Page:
B&N Week 192: What Are Your Keys To Productivity?

| August 26, 2014



It’s another Tuesday! It’s been pretty cloudy and rainy here in Tucson, and to be honest, I’m loving it. It’s not all sun, all the time just most of it. If you like sunny weather that doesn’t change all that much, this is the place to be. Just putting it out there.

This week’s question: what are the keys to your productivity?

Let me start out by stating the obvious, because even though it’s obvious to some, it isn’t always obvious to others. Ready?

Everyone’s situation is different.

For the majority of us, we have a full-time job in order to pay the bills, and creating comics is something we fill in around the edges and cracks of that. Sometimes, it feels like a second job [because it is!], and with that feeling, there are ebbs and flows to when we can create, how much time we have to create, how much attention we can spare when we create, and so on. Sometimes, we have to steal that time.

The full-time job doesn’t even take into account the home life for many of us. If you’re single, you have it relatively easy. If your day job pays the bills, you get to come home and create. If you’re married, or married with children, then you have a whole host of other complications.

So, what are the keys to your productivity? What are the things you do so that you know you have the time, energy, and willingness to do the work that’s before you?

A lot of us will go into the office and close the door. The closed door is a sign of a creator doing the damned thing. That’s if we have an office. Some of us, the closed door is a small corner of space in the kitchen or the living room. We do the work when and where we can.

For me, the keys to productivity are a short timeframe, and pressure. For me, working under pressure gives me a thrill, because I want to see if I can do the work in the time I have. Getting something of quality out in a short amount of time that’s my key to productivity. I procrastinate and think, but if it’s writing, I rarely write it until it’s due, or near its date. That’s what works for me. If it’s writing/editing for a client, then I get it done as soon as I can.

I don’t need quiet. I don’t need a special place. I just need a minimum of interruptions. Enough time to get complete thoughts down on paper before an interruption comes. This, among other things, is why I can do a lot of my extra work while at my day job. (You’re lucky.) [I know.] (Not just about being able to write while at work.) [I know.]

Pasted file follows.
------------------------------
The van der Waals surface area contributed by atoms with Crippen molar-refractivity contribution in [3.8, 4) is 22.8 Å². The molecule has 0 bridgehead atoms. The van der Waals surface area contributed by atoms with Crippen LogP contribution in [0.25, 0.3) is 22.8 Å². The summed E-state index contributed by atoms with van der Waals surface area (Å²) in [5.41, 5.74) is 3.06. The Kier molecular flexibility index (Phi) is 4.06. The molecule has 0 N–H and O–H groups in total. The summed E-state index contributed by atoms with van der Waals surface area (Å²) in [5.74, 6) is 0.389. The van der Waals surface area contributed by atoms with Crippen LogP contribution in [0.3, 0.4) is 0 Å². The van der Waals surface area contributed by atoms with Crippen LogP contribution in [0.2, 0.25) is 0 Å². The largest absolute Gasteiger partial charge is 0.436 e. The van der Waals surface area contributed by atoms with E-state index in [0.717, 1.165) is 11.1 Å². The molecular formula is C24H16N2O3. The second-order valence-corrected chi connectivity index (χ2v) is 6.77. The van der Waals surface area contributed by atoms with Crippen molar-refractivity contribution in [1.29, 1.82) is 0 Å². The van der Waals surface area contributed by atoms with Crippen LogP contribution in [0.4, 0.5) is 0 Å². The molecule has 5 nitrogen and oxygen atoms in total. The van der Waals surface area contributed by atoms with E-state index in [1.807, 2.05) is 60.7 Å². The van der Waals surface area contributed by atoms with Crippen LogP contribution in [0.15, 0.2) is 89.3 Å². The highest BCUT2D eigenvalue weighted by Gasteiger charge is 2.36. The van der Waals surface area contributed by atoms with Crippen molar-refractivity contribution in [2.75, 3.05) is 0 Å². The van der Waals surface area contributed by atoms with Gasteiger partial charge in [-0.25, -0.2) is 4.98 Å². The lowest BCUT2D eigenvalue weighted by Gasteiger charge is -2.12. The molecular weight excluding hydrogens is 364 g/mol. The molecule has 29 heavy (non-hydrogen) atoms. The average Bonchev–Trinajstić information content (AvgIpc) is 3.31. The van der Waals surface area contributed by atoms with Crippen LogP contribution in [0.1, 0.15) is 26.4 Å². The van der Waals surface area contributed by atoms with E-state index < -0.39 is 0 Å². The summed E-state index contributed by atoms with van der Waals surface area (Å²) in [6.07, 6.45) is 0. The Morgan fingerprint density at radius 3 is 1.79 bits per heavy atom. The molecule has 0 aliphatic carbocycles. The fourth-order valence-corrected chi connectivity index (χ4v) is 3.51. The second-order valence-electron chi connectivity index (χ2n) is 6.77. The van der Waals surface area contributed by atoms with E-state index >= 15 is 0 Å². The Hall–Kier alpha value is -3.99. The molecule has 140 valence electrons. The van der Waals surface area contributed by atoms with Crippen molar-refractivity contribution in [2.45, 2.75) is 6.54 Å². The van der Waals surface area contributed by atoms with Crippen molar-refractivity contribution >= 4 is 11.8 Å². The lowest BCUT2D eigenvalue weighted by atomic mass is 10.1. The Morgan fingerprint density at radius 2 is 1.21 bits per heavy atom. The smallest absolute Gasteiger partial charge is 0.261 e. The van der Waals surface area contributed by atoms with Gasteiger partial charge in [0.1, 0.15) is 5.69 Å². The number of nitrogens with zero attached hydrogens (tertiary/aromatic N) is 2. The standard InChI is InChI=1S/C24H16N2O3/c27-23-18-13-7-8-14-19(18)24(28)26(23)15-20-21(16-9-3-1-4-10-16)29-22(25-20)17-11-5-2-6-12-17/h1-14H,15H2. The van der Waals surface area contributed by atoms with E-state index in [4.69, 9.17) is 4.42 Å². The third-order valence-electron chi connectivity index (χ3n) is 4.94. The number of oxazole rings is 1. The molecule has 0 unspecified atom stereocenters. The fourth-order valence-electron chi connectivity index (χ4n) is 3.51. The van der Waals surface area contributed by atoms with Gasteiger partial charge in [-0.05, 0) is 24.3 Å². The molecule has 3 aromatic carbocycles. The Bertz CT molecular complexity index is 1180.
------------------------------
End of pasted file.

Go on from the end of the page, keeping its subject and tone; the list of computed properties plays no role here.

For writing, the good thing is that it can be done anywhere. I’m reminded of an LL Cool J lyric from I’m Bad: You want a hit, give me an hour plus a pen and a pad. I know I went to the Wayback Machine [and even mentioning the Wayback Machine is pretty old], but the point is simple: writing can be done anywhere.

Art, on the other hand, is much more of a challenge to do anywhere. Computers have made it easier to be portable, but you still have to have a steady surface in order to steady your hand. Being productive is more of a challenge.

The most important things for an artist are time and location. If you have a location, often you don’t have the time to do what you need to do, for various reasons. I know one artist who had a location to draw, but didn’t have the time, so they started getting up very early in the morning in order to have some time to themselves to draw. An hour or two early, and they felt energized and got work done. They found their productivity went up.

What are the keys to your productivity? Are you as productive as you could be? What would you need to change in order to become more productive, if that’s your goal? What would you need to rearrange or sacrifice? Or, what have you found that works for you? Do you think others would benefit from your approach?

Personally, I don’t recommend others do the last minute approach that I take. If you’re not good with it, if you underestimate the amount of time it takes to do something, if something unforeseen happens, then you’d run into the possibility of blowing a deadline, and that’s never fun. Please, don’t do as I do. I take no responsibility for what happens, good or ill.

Share your thoughts and your own personal keys in the comments.

See you in seven.

Click here to comment in the ComixTribe forums at Digital Webbing!

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Category: Bolts & Nuts, Columns

About the Author ()

Steven is an editor/writer with such credits as Fallen Justice, the award nominated The Standard, and Bullet Time under his belt, as well as work published by DC Comics. Between he and his wife, there are 10 kids (!), so there is a lot of creativity all around him. Steven is also the editor in chief and co-creator of ComixTribe, whose mission statement is Creators Helping Creators Make Better Comics. If you're looking for editing, contact him at stevedforbes@gmail.com for rate inquiries.

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